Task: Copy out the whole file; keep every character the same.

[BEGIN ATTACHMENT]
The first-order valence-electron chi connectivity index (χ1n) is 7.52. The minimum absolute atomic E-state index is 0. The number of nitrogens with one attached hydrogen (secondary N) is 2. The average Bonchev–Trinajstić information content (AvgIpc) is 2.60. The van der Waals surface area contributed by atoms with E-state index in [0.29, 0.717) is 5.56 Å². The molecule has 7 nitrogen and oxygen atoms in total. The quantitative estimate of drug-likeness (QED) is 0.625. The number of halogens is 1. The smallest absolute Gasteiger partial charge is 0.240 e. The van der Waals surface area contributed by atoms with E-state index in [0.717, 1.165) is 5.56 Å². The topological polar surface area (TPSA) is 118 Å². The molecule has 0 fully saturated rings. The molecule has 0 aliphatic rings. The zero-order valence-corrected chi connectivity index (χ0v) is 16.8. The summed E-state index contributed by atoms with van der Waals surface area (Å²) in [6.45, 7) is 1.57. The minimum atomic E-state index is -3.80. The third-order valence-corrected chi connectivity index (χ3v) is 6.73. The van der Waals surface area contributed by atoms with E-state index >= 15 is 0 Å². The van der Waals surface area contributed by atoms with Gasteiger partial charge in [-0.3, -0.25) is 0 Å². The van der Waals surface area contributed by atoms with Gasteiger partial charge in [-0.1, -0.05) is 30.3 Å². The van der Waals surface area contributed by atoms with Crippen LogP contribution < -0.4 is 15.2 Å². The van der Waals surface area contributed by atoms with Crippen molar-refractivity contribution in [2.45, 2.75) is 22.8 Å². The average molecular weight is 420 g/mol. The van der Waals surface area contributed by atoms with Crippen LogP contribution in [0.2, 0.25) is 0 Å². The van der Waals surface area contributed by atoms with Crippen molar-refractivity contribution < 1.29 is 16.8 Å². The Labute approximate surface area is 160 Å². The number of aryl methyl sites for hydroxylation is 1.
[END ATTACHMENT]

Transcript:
The first-order valence-electron chi connectivity index (χ1n) is 7.52. The minimum absolute atomic E-state index is 0. The number of nitrogens with one attached hydrogen (secondary N) is 2. The average Bonchev–Trinajstić information content (AvgIpc) is 2.60. The van der Waals surface area contributed by atoms with E-state index in [0.29, 0.717) is 5.56 Å². The molecule has 7 nitrogen and oxygen atoms in total. The quantitative estimate of drug-likeness (QED) is 0.625. The number of halogens is 1. The smallest absolute Gasteiger partial charge is 0.240 e. The van der Waals surface area contributed by atoms with E-state index in [0.717, 1.165) is 5.56 Å². The topological polar surface area (TPSA) is 118 Å². The molecule has 0 fully saturated rings. The molecule has 0 aliphatic rings. The zero-order valence-corrected chi connectivity index (χ0v) is 16.8. The summed E-state index contributed by atoms with van der Waals surface area (Å²) in [6.45, 7) is 1.57. The minimum atomic E-state index is -3.80. The third-order valence-corrected chi connectivity index (χ3v) is 6.73. The van der Waals surface area contributed by atoms with E-state index >= 15 is 0 Å². The van der Waals surface area contributed by atoms with Gasteiger partial charge in [-0.3, -0.25) is 0 Å². The van der Waals surface area contributed by atoms with Gasteiger partial charge in [-0.1, -0.05) is 30.3 Å². The van der Waals surface area contributed by atoms with Crippen LogP contribution < -0.4 is 15.2 Å². The van der Waals surface area contributed by atoms with Crippen molar-refractivity contribution in [2.45, 2.75) is 22.8 Å². The average molecular weight is 420 g/mol. The van der Waals surface area contributed by atoms with Crippen LogP contribution in [0.2, 0.25) is 0 Å². The van der Waals surface area contributed by atoms with Crippen molar-refractivity contribution < 1.29 is 16.8 Å². The Labute approximate surface area is 160 Å². The number of aryl methyl sites for hydroxylation is 1.